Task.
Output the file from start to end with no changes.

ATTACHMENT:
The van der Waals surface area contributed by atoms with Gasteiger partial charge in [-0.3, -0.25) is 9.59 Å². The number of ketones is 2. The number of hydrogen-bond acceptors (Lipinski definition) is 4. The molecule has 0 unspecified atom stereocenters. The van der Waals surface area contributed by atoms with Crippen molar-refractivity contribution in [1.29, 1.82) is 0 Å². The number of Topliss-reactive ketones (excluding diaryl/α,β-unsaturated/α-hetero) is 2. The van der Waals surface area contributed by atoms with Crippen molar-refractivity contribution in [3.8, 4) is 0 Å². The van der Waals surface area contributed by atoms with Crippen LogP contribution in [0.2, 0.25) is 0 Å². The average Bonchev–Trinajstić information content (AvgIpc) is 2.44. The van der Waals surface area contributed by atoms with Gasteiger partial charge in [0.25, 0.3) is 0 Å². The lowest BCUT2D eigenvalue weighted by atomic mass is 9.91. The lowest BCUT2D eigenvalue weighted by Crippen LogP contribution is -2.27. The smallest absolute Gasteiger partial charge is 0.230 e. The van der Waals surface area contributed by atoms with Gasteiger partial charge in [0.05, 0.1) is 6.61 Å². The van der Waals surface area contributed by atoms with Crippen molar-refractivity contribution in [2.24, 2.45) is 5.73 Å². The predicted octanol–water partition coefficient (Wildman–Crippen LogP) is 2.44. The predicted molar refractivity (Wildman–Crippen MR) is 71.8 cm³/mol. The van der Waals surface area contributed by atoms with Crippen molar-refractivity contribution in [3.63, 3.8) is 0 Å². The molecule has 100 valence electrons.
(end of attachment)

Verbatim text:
The van der Waals surface area contributed by atoms with Gasteiger partial charge in [-0.3, -0.25) is 9.59 Å². The number of ketones is 2. The number of hydrogen-bond acceptors (Lipinski definition) is 4. The molecule has 0 unspecified atom stereocenters. The van der Waals surface area contributed by atoms with Crippen molar-refractivity contribution in [1.29, 1.82) is 0 Å². The number of Topliss-reactive ketones (excluding diaryl/α,β-unsaturated/α-hetero) is 2. The van der Waals surface area contributed by atoms with Crippen molar-refractivity contribution in [3.8, 4) is 0 Å². The van der Waals surface area contributed by atoms with Crippen LogP contribution in [0.2, 0.25) is 0 Å². The average Bonchev–Trinajstić information content (AvgIpc) is 2.44. The van der Waals surface area contributed by atoms with Gasteiger partial charge in [0.25, 0.3) is 0 Å². The lowest BCUT2D eigenvalue weighted by atomic mass is 9.91. The lowest BCUT2D eigenvalue weighted by Crippen LogP contribution is -2.27. The smallest absolute Gasteiger partial charge is 0.230 e. The van der Waals surface area contributed by atoms with Gasteiger partial charge in [0.05, 0.1) is 6.61 Å². The van der Waals surface area contributed by atoms with Crippen molar-refractivity contribution in [2.24, 2.45) is 5.73 Å². The predicted octanol–water partition coefficient (Wildman–Crippen LogP) is 2.44. The predicted molar refractivity (Wildman–Crippen MR) is 71.8 cm³/mol. The van der Waals surface area contributed by atoms with Crippen molar-refractivity contribution in [3.63, 3.8) is 0 Å². The molecule has 100 valence electrons.